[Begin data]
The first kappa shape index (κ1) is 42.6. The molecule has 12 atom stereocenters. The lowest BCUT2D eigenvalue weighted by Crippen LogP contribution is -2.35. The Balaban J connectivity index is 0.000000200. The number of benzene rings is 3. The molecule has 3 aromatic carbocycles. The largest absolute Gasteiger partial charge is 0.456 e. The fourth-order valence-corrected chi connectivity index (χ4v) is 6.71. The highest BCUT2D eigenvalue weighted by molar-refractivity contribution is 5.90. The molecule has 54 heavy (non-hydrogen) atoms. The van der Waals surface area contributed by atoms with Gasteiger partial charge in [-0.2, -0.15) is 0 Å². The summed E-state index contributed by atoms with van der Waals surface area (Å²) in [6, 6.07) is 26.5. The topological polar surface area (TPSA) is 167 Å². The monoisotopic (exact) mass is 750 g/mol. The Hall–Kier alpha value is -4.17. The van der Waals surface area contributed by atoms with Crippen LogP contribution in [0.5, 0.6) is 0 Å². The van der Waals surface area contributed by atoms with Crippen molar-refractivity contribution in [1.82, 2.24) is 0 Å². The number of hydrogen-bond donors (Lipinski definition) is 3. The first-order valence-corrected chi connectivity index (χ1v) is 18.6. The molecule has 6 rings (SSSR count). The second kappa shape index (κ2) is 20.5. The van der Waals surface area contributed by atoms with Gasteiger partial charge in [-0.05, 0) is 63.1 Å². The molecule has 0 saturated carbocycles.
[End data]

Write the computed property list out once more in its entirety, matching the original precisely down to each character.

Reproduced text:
The first kappa shape index (κ1) is 42.6. The molecule has 12 atom stereocenters. The lowest BCUT2D eigenvalue weighted by Crippen LogP contribution is -2.35. The Balaban J connectivity index is 0.000000200. The number of benzene rings is 3. The molecule has 3 aromatic carbocycles. The largest absolute Gasteiger partial charge is 0.456 e. The fourth-order valence-corrected chi connectivity index (χ4v) is 6.71. The highest BCUT2D eigenvalue weighted by molar-refractivity contribution is 5.90. The molecule has 54 heavy (non-hydrogen) atoms. The van der Waals surface area contributed by atoms with Gasteiger partial charge in [-0.2, -0.15) is 0 Å². The summed E-state index contributed by atoms with van der Waals surface area (Å²) in [6, 6.07) is 26.5. The topological polar surface area (TPSA) is 167 Å². The monoisotopic (exact) mass is 750 g/mol. The Hall–Kier alpha value is -4.17. The van der Waals surface area contributed by atoms with Crippen LogP contribution in [0.5, 0.6) is 0 Å². The van der Waals surface area contributed by atoms with Crippen molar-refractivity contribution in [1.82, 2.24) is 0 Å². The number of hydrogen-bond donors (Lipinski definition) is 3. The first-order valence-corrected chi connectivity index (χ1v) is 18.6. The molecule has 6 rings (SSSR count). The second kappa shape index (κ2) is 20.5. The van der Waals surface area contributed by atoms with Gasteiger partial charge in [-0.05, 0) is 63.1 Å². The molecule has 0 saturated carbocycles.